Please contact us at ForensicCOE@rti.org for any questions.
Each of our webinars is archived within about two weeks of the live date and will be posted on our website. Please subscribe to our newsletter for notifications.
In the second webinar, participants explored the types of data included in the New Mexico Decedent Image Database. The Data Dictionary contains all variables in the database and additional information about that data. This includes the definition, data source, cardinality, and answer list.
The definition can be used to ensure that the data field the researcher is collecting contains the information the researcher is studying. The data source includes three options: the medical examiners database, phone interviews with next of kin, or both. The benefits and negatives of each data source was discussed. The medical examiner data can come from the scene, medical record, and interviews with family and friends. The next of kin interviews may be from close or distant family members. Lastly, the possible answers for each field was reviewed. The source of the answer lists will also be discussed, as some answers come from the creators of the database, the Office of the Medical Investigator, and nationally and internationally used data standards. The participants learned how to use the data dictionary to format the variables used in their research. This ensured that the data is used properly and contains the needed information.
In addition, participants explored two pathways of processing data after downloading it from the website. Data is downloaded in multiple CSV files, one from each table of the relational database (for a total of eight files). Each CSV file contains the de-identified record number for the 15,243 decedents in the database. The main data table is decedents.csv and contains data on the sex, gender, age, and other demographic information. Other files include ancestry, chromosomal abnormalities, distinctions, environmental history, medical history, medications, and substance usage. Participants reviewed the types of data present in each file.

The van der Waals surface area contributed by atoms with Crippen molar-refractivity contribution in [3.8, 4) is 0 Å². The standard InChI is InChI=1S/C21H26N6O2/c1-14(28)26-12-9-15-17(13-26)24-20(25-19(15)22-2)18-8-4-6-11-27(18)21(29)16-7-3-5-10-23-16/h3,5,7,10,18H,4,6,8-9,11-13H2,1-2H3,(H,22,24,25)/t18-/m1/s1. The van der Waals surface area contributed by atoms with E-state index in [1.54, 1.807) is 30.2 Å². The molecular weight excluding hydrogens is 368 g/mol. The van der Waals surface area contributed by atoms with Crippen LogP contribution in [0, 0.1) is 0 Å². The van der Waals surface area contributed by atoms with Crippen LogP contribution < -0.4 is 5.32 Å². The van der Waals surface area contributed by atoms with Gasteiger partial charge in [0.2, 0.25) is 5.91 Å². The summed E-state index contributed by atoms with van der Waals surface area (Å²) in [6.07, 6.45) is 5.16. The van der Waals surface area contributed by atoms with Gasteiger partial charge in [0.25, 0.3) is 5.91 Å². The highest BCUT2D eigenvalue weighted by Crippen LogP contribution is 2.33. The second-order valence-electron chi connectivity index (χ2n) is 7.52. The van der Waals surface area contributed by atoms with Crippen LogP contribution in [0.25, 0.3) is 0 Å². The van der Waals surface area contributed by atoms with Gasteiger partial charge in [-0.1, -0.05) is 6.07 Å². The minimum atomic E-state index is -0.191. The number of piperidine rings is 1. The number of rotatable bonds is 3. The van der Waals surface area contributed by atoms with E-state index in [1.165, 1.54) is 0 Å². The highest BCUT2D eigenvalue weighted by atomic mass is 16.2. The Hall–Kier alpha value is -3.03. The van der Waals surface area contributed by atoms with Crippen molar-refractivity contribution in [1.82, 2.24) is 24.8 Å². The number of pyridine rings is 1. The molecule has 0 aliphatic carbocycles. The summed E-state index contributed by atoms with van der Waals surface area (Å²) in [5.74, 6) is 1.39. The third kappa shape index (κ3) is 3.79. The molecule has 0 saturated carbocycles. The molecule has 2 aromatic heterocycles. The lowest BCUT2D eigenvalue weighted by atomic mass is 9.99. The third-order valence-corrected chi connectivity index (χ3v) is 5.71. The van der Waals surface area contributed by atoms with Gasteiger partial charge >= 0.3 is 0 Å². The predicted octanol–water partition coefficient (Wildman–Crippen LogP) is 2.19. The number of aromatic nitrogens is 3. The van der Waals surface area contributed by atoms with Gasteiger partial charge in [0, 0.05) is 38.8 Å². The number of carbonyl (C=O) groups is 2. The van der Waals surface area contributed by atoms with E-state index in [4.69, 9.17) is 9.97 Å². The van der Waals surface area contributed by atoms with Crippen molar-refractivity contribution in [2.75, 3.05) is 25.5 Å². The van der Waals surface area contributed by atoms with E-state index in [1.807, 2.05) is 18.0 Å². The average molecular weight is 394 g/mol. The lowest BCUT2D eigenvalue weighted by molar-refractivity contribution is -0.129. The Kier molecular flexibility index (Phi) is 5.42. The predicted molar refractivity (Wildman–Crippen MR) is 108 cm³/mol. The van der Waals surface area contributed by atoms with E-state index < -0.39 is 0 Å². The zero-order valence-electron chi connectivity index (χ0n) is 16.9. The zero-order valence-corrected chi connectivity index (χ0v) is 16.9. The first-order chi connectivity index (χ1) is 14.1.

Participants also learned how to use the eight data files to perform simple and complex queries on the data. A simple query is one in which only one data table is used. A complex query requires using a relational database software to link the de-identified record number between the eight data files. Multiple examples of simple and complex queries will be performed. Complex queries will use Microsoft Access as it is a commonly used relational database.
Detailed Learning Objectives:
1) Participants will learn how to use the data dictionary to format the variables used in their research.
2) Participants will explore two pathways of processing data after downloading it from the website, how the data files are connected, and how to use the relationship to connect tables.
3) Participants will learn how to use Microsoft Access, a relational database, to query data from multiple data tables. In the end, participants will understand how the data is formatted, how to perform simple filters and complex queries from the downloaded data files.
Funding for this Forensic Technology Center of Excellence event has been provided by the National Institute of Justice.
Dr. Shamsi Daneshvari Berry